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The Myanmar aid puzzle
Unless one thinks back to what happened after Katrina hit the United States. The U.S. didn’t do a tremendously spectacular job in its handling of the disaster. A foreign country offered the U.S. over 1,000 doctors trained in emergency situations to help the victims. The offer was rejected. The country that offered the medical help was Cuba , known throughout the world for the capabilities of its medical personnel. But the U.S. rejected the aid. Although it doesn’t seem very likely, possibly the U.S. was afraid that these doctors would pose a threat to the U.S. government. That, too, seems strange. Unless…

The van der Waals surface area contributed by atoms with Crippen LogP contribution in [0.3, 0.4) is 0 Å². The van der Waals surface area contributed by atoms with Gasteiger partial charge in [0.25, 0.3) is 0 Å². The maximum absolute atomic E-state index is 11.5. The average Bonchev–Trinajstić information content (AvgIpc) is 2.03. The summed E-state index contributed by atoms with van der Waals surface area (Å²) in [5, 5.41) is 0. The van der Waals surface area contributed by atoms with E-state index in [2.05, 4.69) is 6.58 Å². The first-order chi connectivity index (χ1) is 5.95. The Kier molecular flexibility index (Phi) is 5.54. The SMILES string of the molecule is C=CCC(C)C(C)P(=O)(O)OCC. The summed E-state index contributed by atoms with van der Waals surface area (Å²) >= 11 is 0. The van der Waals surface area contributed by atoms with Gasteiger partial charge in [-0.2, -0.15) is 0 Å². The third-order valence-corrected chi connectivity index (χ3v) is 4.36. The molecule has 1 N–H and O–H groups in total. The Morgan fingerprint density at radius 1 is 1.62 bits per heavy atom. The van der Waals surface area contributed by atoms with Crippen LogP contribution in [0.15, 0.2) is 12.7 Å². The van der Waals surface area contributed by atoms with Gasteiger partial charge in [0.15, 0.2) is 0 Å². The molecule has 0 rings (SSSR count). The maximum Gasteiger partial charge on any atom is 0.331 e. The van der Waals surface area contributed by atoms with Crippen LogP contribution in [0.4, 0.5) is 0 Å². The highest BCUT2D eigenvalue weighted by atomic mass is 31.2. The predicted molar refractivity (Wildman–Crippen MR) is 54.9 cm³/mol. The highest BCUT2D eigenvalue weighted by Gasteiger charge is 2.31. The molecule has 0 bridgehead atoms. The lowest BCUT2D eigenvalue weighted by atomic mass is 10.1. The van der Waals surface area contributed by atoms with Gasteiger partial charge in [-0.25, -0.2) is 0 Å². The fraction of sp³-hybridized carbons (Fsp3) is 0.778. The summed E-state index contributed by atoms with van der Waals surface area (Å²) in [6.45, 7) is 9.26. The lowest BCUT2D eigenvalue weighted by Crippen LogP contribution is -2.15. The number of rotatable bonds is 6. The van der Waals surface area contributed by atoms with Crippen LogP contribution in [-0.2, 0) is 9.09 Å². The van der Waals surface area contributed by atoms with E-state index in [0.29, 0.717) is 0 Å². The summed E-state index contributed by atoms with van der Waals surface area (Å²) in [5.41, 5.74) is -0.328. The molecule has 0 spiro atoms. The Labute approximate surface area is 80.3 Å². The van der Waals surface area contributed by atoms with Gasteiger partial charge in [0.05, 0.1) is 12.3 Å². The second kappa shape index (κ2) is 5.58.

Unless one recalls that in 1999 a great tragedy struck Venezuela as massive landslides killed thousands. The U.S. was sending a ship to Venezuela with aid and military personnel. The aid was rejected because Venezuela said that while it would accept help from other countries, it was not interested in foreign military personnel entering the country. That, too, seemed strange. Unless…
Unless one considers what happened only a couple of years later in 2002, when the U.S. government spokespeople smiled on the overthrow of the Chávez government. Maybe the Venezuelan response wasn’t so strange.
Maybe Myanmar’s response isn’t so strange either. I don’t write this to defend the government of Myanmar, but there is often much more to what is happening in the world than what the press reports and what the reporters remember.
Charles Hardy ©
Charles Hardy is author of Cowboy in Caracas: A North American’s Memoir of Venezuela’s Democratic Revolution, published by Curbstone Press. Other essays by Hardy can be found on his personal blog Cowboyincaracas.com. You may write him at firstname.lastname@example.org.